Arctic stronghold of world’s seeds flooded after permafrost melts. (The Guardian, 1/19/2017)
The vault is on the Norwegian island of Spitsbergen and contains almost a million packets of seeds, each a variety of an important food crop. When it was opened in 2008, the deep permafrost through which the vault was sunk was expected to provide “failsafe” protection against “the challenge of natural or man-made disasters”.
But soaring temperatures in the Arctic at the end of the world’s hottest ever recorded year led to melting and heavy rain, when light snow should have been falling. “It was not in our plans to think that the permafrost would not be there and that it would experience extreme weather like that,” said Hege Njaa Aschim, from the Norwegian government, which owns the vault.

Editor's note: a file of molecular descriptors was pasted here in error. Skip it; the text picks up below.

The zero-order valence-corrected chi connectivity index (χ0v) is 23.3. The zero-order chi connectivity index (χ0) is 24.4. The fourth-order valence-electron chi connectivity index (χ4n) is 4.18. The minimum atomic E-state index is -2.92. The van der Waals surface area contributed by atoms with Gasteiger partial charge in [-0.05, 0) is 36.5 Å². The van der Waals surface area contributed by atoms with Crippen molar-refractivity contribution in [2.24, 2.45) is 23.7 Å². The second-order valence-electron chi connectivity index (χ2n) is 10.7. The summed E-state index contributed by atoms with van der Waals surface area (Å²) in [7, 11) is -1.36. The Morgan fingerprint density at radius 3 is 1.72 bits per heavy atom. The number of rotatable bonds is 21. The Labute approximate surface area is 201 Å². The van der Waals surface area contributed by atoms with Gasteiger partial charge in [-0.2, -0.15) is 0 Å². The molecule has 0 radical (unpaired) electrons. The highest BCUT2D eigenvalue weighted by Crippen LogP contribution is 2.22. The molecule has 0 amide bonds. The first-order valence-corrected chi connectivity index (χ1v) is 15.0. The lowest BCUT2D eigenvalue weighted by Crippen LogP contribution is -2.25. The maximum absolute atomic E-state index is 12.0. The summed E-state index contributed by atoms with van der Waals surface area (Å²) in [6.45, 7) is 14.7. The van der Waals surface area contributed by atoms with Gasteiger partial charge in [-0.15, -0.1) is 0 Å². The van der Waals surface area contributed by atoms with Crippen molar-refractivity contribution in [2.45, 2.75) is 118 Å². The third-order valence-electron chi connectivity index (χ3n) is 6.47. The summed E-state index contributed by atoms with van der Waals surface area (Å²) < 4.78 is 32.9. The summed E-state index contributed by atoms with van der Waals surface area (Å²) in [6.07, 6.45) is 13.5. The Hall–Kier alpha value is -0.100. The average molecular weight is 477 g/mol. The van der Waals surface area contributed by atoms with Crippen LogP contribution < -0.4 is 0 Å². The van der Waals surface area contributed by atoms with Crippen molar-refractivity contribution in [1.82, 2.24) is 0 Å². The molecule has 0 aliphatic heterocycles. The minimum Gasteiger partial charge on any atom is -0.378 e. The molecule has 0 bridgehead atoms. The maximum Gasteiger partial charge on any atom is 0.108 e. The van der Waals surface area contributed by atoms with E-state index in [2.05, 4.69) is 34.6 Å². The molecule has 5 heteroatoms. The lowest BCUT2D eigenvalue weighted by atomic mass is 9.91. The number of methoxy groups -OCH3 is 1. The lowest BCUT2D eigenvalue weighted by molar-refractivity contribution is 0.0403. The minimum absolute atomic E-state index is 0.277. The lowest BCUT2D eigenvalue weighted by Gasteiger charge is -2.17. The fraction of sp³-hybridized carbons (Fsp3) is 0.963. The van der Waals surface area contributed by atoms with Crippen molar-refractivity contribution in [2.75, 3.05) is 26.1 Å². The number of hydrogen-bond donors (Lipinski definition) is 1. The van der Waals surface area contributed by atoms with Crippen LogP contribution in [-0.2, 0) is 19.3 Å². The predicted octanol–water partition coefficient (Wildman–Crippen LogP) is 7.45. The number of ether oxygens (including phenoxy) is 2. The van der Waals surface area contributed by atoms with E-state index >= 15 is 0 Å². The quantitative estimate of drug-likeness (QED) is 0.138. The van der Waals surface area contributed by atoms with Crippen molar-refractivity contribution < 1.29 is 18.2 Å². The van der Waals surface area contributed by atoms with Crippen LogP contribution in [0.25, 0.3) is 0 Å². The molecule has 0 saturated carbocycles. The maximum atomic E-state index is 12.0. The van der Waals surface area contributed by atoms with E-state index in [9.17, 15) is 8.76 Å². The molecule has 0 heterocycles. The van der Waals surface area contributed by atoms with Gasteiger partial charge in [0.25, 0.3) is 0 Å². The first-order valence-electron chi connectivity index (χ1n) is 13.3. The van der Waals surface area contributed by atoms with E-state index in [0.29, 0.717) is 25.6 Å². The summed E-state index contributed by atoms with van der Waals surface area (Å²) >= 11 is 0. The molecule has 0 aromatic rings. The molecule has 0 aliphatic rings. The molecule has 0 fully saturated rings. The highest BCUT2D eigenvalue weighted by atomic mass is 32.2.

Other climate change as a matter of fact posts:
Madeline Island, Wisconsin. (2/23/2017)
Mexico City. (2/19/2017)
Moose of Maine. (1/21/2017)
Florida Keys. (1/14/2017)
California wine country. (1/11/2017)
Kaktovik, Alaska. (12/20/2016)
Alaska's Glacier Bay National Park. (7/7/2016)